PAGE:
By Anurag Mehra Mar. 01, 2019
Every year we set new records in academic excellence, with students scoring above 90 and even 99 per cent in their board examinations. Credit must be given to the boards which conduct them – and their generous approach to awarding marks.
The Board examinations are upon us, this time stated to be easier than ever before, and it is time to repeat an oft-quoted aphorism. You know the one I’m talking about – the one in which we get to tom-tom our superiority over the rest of the world. It’s a hard-to-prove statement, but we repeat it nonetheless. It’s the proud claim that India is a student superpower.
Something momentous happened about a decade ago. In many board examinations students were scoring very high marks, and so it has been ever since, with this “superintelligence” getting better with each passing year. Every year we set new records in academic excellence. I am referring to the increasing numbers of 12th standard students getting above 85, 90, 95, and now even up to 99 per cent, over the past few years. In the near future, this superintelligence may breach even the 100 per cent limit and we may be looking at the possibility of achieving superperfection.
These superb achievements are thanks to our hardworking students, who not only study in schools, but also in coaching classes and during every free moment at home. This diligence is supported by their parents, who feed them brain-boosting snacks and pay handsome fees to super-efficient coaching classes. But the greatest credit has to go to the education boards which conduct these examinations, and their generous approach to awarding marks.
Social justice has been done, and the monopoly of Science and Mathematics in scoring 100 per cent marks has been broken, so that even subjects like English and Psychology can fetch full marks. In fact, the revenge of the Humanities has been so overpowering that Social Science students are outscoring their Mathematics and Science counterparts to top the board examinations. What a wonderful feeling it must be for these achievers to see totals like 499/500 (though some students have justifiably felt bad about missing out on a single mark which kept them short of total perfection).
We now have so many geniuses that we have run out of universities and institutions to accommodate them.
We now have so many geniuses that we have run out of universities and institutions to accommodate them. These hallowed institutions, which admit students strictly on the basis of board marks, have such high cutoffs that the institutions themselves develop a halo of greatness. And of course, the boards that have not followed such innovative practices are left with the not-so-bright students, languishing without admission into any higher education institution. Let that be a lesson for anyone considering taking their examinations under such low-scoring boards.
Even a percentile-based system (top five per cent in every board) for college admissions is not of much help because there are so many students in the higher percentages from the more innovative boards that it would take the third decimal place difference in board examination marks to create ranks. For example consider the difference between 99.635 (first) and 99.631 (second). This is ironic for board examinations where an 85 per cent can be indistinguishable from a 95 per cent.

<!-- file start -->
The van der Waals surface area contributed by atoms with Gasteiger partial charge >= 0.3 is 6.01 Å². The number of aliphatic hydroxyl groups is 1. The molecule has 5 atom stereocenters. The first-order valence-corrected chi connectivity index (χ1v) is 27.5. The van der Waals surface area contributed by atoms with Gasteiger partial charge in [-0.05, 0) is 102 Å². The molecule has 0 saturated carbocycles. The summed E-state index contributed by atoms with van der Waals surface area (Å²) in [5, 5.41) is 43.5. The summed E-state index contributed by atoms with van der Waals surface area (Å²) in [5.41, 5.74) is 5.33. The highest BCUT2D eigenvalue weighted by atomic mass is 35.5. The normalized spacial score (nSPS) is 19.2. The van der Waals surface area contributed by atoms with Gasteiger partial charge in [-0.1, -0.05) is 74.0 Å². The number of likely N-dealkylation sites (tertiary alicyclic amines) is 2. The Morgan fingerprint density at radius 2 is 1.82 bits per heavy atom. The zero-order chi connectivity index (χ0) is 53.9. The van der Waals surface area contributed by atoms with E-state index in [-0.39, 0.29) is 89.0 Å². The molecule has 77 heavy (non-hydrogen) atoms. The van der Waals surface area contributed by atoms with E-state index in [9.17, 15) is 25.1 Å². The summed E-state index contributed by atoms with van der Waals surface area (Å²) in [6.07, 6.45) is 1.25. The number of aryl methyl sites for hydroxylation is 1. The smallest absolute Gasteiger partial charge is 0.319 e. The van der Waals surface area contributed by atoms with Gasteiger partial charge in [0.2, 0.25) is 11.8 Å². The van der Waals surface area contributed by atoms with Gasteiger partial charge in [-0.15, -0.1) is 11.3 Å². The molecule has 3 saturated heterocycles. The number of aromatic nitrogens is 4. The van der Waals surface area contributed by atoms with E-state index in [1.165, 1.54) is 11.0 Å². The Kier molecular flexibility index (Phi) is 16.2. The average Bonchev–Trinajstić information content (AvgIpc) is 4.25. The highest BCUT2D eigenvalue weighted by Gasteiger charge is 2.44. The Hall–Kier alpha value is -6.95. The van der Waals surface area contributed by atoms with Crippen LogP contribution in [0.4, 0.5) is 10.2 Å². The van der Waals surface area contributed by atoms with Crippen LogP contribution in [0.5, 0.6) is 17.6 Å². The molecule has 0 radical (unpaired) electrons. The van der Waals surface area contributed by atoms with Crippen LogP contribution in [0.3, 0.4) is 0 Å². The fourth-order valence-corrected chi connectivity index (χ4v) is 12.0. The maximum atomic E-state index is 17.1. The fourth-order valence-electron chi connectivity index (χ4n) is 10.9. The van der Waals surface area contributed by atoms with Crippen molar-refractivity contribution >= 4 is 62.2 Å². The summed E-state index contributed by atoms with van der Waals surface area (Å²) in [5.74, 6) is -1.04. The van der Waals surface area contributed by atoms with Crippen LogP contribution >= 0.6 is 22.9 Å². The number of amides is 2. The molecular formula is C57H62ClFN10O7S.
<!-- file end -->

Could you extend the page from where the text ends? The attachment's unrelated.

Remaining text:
And then there is the very exciting mechanism of getting marks by moderation (unfortunately one cannot apply for these marks, it is just luck if you receive these). Media reports indicate that a student could get up to 15 “extra” marks in a single subject based on complaints of “difficulty levels” of a question paper (these are different from the grace marks that are given to the students who are just about failing). Truly, we should be grateful for this bonanza given so freely and generously to students. It has made the process of students waiting for their results much more exciting, like the anticipation of lottery results. Teachers even report that students scoring in the nineties in English, for instance, cannot really write a clean, competent paragraph. So this is like having a driving licence without knowing how to drive, or even better, like having a certificate of excellence in driving.
Those who have tried to investigate such abundance of marks indicate that there are “unusual” spikes in the marks distribution. The most famous spike has been occurring at 95 per cent. It seems as if many low marks are “upgraded” to 95 and the original marks vanish. Therefore, no one got 81 or 82 or 83 in a paper because all of these morphed into numbers in the nineties, like 95. For some unknown reason the spike is designed to be at 95 (and not 97 or 99); perhaps this may change later, depending upon the generosity levels of board officials.
Those who have tried to investigate such abundance of marks indicate that there are “unusual” spikes in the marks distribution.
A few years ago, some boards started giving letter grades like A1, A2, B1, B2 etc because they were told by deluded, western-trained liberals that in real life, marks like 92 and 96 are not really different, so giving a letter grade like A1 to both of them made more sense. This would also reduce the strong sense of competition that students were developing. Somehow, this never caught on, driven by parental pressure to “know the real marks”, and even more because letter grades cannot be used for creating merit lists or assigning student ranks. So while letter grades were awarded, a marksheet with the precise marks was also issued. A classic case of how the truth won. Such curiosity for the “real thing” is indeed the hallmark of a great nation.
I wish the students appearing for the exams this year the best of luck. But with benevolent boards like these, maybe they don’t even need it.